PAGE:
Much has been written about Gustave Courbet. More than a dozen books with Courbet as the main title are on the first two pages of an Amazon search with his name. Many more articles can be found by doing a Google search. Some of the most recent articles have dealt with the 2008 retrospective at the Metropolitan Museum of Art in New York. The Met had chosen to display Courbet's work thematically as opposed to chronologically. As a result the very first gallery was filled with self-portraits Courbet had painted after his arrival in Paris. Courbet was a young man searching for himself. There were so many of these portraits you could almost hear the critics of the day complaining “Courbet waving, Courbet walking…Courbet everywhere….”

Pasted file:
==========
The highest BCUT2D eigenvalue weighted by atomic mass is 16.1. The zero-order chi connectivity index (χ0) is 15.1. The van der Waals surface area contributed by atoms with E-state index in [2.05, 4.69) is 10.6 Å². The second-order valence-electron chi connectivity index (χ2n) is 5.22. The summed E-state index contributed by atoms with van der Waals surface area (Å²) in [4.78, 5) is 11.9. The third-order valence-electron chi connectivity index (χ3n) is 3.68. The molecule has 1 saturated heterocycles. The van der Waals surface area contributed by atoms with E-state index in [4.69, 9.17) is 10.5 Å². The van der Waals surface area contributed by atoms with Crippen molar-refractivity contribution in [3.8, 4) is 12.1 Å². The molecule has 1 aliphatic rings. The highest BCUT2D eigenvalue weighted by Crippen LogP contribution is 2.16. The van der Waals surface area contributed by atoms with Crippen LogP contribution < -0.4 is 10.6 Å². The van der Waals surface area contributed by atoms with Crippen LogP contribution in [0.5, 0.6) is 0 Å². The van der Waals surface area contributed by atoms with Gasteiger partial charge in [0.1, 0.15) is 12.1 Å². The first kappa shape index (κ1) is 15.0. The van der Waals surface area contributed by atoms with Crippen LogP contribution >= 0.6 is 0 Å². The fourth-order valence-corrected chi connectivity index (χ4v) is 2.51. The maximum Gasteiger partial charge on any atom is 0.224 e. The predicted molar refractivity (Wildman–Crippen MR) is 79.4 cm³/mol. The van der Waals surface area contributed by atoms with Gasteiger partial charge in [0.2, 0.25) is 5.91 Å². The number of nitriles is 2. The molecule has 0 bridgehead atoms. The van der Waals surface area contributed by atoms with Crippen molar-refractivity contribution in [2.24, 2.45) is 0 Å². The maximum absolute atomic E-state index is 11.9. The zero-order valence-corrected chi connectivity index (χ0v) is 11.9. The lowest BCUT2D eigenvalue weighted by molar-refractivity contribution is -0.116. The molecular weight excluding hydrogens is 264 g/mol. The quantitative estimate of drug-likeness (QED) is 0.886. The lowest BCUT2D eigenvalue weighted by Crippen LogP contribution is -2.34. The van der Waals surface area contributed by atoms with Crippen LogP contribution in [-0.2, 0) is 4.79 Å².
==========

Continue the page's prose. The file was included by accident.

Courbet with a Black Dog was accepted by the Salon in 1844 and gave Courbet the official recognition and that greatly pleased him.
For example, in Le Guitarrero, Courbet painted himself as a musician. Since it seems well known that he didn't know how to play the violoncello, it's questionable if he knew how to play the guitar. The Violoncellist painted in 1847 is our piece of the week here at Fifty Two Pieces.